Patrick Kenzie and Angela Gennaro are private investigators who were hired by a group of powerful Boston politicians to find a missing cleaning woman who stole some important documents. As the smart and tough duo will find out, however, this case is no ordinary theft. It’s about right and wrong. About justice. And finding the truth could not only be dangerous, it could cost them their lives.

I would admit that when it comes to books, crime novels are always my favorite bill of fare. I grew up reading Nancy Drew and Hardy Boys, while almost all of my classmates were exchanging Sweet Valley Kids and Babysitter’s Club. And then I eventually fell in love with John Sandford, Jeffery Deaver, Dean Koontz (though some of his books aren’t of the crime type), and Anne Rule. I love the heart-stopping, chest-tightening, fist-clenching suspense and sometimes I carry with me these feelings way into my dreams.

I would admit, too, though, that the first time I got hold of a Dennis Lehane novel, I didn’t immediately become a fan. Mystic River did not amaze me the first time I read it. Or maybe the mood I was in didn’t go well with my reading. Or maybe because it wasn’t the sort of crime story I expected. Or maybe because I was busy comparing it with the works of my favourite authors. With Dennis Lehane, it wasn’t love at first sight…err, love at first read, if I should be very literal. But it wasn’t hate either. At any rate, it was just…different.

Which brings me to another point. Dennis Lehane is indeed different. In his writing style, his plots, his characters, his voice. I was intrigued by the movie trailer of Shutter Island, and I was “met” Dennis Lehane once again. It was then that I got hooked.

A Drink Before The War is the first book in this Kenzie-Gennaro series of six. Here, Lehane introduces the tandem of Patrick Kenzie and Angela Gennaro, a duo of street smart, street tough private investigators who hold office at the belfry tower of a Catholic church in Boston. The story opens with some politicians engaging the services of Kenzie and Gennaro to look for a missing cleaning woman who stole important documents from the State house. Their search would eventually lead them to the streets of Dorchester, to becoming targets of warring gangsters, and being caught in the midst of a political scandal.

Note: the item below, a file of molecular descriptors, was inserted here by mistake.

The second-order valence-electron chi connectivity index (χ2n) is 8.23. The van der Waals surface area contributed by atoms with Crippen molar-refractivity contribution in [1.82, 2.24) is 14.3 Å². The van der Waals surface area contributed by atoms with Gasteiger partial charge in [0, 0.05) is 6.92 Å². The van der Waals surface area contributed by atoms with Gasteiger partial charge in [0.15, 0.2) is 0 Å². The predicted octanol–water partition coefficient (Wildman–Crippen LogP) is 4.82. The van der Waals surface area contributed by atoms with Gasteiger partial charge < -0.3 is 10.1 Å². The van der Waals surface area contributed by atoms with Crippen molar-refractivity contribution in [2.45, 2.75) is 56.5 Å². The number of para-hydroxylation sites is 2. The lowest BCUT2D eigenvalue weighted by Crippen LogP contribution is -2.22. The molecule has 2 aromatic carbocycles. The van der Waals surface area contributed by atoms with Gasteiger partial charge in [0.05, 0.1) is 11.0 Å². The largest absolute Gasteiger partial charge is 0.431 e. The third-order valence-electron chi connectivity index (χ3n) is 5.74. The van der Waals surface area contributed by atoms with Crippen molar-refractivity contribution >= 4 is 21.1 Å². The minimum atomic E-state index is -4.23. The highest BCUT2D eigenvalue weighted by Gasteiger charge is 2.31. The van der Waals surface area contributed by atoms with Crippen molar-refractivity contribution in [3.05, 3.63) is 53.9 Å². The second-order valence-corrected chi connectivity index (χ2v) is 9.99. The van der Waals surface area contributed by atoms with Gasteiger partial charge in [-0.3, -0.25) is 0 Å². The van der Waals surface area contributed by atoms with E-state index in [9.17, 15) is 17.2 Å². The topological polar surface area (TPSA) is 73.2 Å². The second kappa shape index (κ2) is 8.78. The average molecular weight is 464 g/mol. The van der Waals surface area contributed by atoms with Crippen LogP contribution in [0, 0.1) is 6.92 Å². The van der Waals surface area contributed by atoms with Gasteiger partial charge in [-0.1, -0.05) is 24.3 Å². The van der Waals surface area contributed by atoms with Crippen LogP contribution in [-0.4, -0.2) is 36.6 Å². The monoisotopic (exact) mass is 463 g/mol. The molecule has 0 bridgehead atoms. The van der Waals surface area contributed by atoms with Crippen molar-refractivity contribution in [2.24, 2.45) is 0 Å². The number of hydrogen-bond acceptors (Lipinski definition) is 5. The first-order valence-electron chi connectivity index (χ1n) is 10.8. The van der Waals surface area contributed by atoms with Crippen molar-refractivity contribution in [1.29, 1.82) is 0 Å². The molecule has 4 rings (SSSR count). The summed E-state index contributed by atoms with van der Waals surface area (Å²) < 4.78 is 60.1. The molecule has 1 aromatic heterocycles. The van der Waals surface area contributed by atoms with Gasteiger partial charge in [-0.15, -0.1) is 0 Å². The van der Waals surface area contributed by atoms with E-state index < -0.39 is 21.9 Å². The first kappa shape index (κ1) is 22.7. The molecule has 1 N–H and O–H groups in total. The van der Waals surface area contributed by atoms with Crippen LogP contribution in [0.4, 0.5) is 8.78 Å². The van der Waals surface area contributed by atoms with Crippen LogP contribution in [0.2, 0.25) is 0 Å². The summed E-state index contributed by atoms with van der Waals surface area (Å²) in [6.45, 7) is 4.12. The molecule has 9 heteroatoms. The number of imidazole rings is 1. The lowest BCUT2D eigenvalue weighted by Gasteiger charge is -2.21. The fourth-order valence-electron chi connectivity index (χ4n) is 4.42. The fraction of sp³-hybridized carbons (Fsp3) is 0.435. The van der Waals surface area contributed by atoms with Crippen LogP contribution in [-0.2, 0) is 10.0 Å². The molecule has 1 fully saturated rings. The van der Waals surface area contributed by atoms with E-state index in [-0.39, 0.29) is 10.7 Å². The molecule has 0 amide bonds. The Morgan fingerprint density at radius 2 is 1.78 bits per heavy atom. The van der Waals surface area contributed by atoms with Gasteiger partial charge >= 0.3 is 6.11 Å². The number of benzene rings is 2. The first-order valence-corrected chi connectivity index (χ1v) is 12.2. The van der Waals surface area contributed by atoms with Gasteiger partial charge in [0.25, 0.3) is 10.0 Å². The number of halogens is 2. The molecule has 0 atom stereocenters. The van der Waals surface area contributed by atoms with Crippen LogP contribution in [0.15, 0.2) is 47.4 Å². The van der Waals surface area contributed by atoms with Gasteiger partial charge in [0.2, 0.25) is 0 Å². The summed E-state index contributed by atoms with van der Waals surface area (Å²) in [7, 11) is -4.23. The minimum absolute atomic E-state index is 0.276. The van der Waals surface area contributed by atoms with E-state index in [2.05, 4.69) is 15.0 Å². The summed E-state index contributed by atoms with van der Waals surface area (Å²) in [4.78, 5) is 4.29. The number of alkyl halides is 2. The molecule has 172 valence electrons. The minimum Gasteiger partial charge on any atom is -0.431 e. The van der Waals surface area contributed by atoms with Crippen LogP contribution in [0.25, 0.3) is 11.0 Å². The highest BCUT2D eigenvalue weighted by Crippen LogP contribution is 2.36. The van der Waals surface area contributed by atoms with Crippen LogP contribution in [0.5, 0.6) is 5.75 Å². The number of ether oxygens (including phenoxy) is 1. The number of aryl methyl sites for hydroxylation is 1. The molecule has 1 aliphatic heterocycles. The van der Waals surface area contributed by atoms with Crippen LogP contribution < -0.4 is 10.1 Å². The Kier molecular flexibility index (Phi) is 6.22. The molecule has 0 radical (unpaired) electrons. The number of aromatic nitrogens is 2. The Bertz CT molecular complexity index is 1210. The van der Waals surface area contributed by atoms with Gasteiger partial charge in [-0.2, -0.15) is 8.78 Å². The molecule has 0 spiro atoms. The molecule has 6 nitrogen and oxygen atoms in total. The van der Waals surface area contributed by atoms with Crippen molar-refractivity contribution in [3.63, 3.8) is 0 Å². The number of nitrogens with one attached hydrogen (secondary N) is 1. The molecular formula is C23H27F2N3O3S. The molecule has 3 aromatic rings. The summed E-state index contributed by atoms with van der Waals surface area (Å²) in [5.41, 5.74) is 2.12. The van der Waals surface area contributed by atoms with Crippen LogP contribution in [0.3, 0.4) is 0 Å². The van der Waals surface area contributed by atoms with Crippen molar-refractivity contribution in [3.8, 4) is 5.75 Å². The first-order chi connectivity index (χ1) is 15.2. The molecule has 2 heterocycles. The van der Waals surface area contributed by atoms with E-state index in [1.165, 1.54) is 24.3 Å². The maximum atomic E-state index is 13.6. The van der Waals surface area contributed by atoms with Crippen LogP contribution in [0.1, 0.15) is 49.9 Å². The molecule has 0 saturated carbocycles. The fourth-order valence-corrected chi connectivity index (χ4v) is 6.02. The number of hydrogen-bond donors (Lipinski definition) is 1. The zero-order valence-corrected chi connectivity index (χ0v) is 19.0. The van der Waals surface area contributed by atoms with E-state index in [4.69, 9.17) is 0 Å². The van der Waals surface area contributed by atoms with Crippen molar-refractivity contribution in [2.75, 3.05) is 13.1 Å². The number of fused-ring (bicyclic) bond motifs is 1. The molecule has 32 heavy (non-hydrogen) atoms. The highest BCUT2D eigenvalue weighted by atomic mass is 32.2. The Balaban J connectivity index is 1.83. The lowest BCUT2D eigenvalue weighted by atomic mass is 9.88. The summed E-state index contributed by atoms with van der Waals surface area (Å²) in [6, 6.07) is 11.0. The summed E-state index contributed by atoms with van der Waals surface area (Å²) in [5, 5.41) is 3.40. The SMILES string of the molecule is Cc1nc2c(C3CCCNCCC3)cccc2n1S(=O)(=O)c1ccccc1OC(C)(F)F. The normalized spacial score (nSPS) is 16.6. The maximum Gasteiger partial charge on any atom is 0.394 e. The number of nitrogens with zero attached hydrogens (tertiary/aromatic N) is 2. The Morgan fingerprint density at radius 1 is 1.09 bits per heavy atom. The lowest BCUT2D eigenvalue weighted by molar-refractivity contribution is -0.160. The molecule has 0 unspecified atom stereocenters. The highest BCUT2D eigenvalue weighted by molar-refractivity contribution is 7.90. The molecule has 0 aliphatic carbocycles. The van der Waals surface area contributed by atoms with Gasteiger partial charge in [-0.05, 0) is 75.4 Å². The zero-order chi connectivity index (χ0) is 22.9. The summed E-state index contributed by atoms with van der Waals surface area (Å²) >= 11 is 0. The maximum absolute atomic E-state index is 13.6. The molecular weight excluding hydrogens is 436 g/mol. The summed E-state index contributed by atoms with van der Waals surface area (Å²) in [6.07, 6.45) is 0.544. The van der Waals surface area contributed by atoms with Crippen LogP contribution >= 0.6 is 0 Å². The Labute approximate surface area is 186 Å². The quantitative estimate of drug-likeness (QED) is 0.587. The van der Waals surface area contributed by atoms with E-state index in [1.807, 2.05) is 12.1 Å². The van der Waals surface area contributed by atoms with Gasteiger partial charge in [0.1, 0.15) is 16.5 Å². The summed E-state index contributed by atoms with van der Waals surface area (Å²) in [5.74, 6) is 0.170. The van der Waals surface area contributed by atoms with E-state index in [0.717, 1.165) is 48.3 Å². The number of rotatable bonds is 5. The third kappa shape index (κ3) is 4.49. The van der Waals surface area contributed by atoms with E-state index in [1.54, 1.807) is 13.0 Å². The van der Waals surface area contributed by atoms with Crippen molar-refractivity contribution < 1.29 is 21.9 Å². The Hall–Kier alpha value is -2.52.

Patrick Kenzie as a PI is immediately likeable. His wit and sarcasm, often philosophical outbursts are somewhat funny but thought-provoking. Angela Gennaro is quite endearing, though it would have been more interesting if she was a little bit different from Kenzie in the way she speaks and acts. Lehane could have made her a little more “womanly”. A contrast between the two of them, aside from their anatomy, could have brought a little excitement.

Dennis Lehane has crafted his characters well, with strengths, weaknesses, and fears, which make them real humans and all the more believable. He has provided enough background for each character providing them depth and credibility. I like his writing style and the quick dialogues. His approach to mystery and suspense is effortless. He has brilliantly woven into the story his discussions on religion, morality, discrimination, and politics

There is enough humor in the book, it makes the action scenes less gory and unpleasant. Maybe because Lehane isn’t interested much in the action. He is interested in the views he wants to extend to his readers. And though his type of crime story isn’t similar to the others I’ve read, this just adds to my fascination of his writing skills. He has indeed brought crime stories to a new and different dimension.

Advisory: Not for readers who are sensitive to child abuse and violence.

4 stars.

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